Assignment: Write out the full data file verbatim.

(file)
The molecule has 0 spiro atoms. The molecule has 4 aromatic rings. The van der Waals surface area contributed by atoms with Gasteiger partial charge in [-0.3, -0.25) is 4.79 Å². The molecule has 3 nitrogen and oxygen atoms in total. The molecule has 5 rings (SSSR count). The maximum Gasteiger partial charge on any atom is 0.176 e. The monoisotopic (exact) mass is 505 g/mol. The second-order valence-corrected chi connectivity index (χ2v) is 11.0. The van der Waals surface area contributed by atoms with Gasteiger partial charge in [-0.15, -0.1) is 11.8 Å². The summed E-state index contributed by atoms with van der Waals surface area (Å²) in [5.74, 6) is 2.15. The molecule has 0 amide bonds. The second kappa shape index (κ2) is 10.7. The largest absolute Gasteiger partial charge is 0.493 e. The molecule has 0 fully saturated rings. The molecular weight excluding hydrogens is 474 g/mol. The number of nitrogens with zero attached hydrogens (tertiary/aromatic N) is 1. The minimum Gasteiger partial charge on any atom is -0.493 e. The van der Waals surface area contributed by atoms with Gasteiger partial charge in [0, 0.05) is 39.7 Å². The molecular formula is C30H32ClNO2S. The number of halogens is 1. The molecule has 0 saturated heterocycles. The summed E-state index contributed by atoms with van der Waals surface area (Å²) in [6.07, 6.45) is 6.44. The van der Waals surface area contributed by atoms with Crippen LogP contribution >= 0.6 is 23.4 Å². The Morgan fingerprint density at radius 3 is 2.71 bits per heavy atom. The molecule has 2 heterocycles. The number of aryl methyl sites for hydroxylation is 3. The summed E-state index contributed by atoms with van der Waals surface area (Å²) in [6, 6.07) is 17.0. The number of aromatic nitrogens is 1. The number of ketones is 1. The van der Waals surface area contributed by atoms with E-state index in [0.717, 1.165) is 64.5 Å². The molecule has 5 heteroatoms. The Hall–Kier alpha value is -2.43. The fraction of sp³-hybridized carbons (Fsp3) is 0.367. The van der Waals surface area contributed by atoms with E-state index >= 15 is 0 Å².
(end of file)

The molecule has 0 spiro atoms. The molecule has 4 aromatic rings. The van der Waals surface area contributed by atoms with Gasteiger partial charge in [-0.3, -0.25) is 4.79 Å². The molecule has 3 nitrogen and oxygen atoms in total. The molecule has 5 rings (SSSR count). The maximum Gasteiger partial charge on any atom is 0.176 e. The monoisotopic (exact) mass is 505 g/mol. The second-order valence-corrected chi connectivity index (χ2v) is 11.0. The van der Waals surface area contributed by atoms with Gasteiger partial charge in [-0.15, -0.1) is 11.8 Å². The summed E-state index contributed by atoms with van der Waals surface area (Å²) in [5.74, 6) is 2.15. The molecule has 0 amide bonds. The second kappa shape index (κ2) is 10.7. The largest absolute Gasteiger partial charge is 0.493 e. The molecule has 0 fully saturated rings. The molecular weight excluding hydrogens is 474 g/mol. The number of nitrogens with zero attached hydrogens (tertiary/aromatic N) is 1. The minimum Gasteiger partial charge on any atom is -0.493 e. The van der Waals surface area contributed by atoms with Gasteiger partial charge in [0, 0.05) is 39.7 Å². The molecular formula is C30H32ClNO2S. The number of halogens is 1. The molecule has 0 saturated heterocycles. The summed E-state index contributed by atoms with van der Waals surface area (Å²) in [6.07, 6.45) is 6.44. The van der Waals surface area contributed by atoms with Crippen LogP contribution >= 0.6 is 23.4 Å². The Morgan fingerprint density at radius 3 is 2.71 bits per heavy atom. The molecule has 2 heterocycles. The number of aryl methyl sites for hydroxylation is 3. The summed E-state index contributed by atoms with van der Waals surface area (Å²) in [6, 6.07) is 17.0. The number of aromatic nitrogens is 1. The number of ketones is 1. The van der Waals surface area contributed by atoms with E-state index in [0.717, 1.165) is 64.5 Å². The molecule has 5 heteroatoms. The Hall–Kier alpha value is -2.43. The fraction of sp³-hybridized carbons (Fsp3) is 0.367. The van der Waals surface area contributed by atoms with E-state index >= 15 is 0 Å².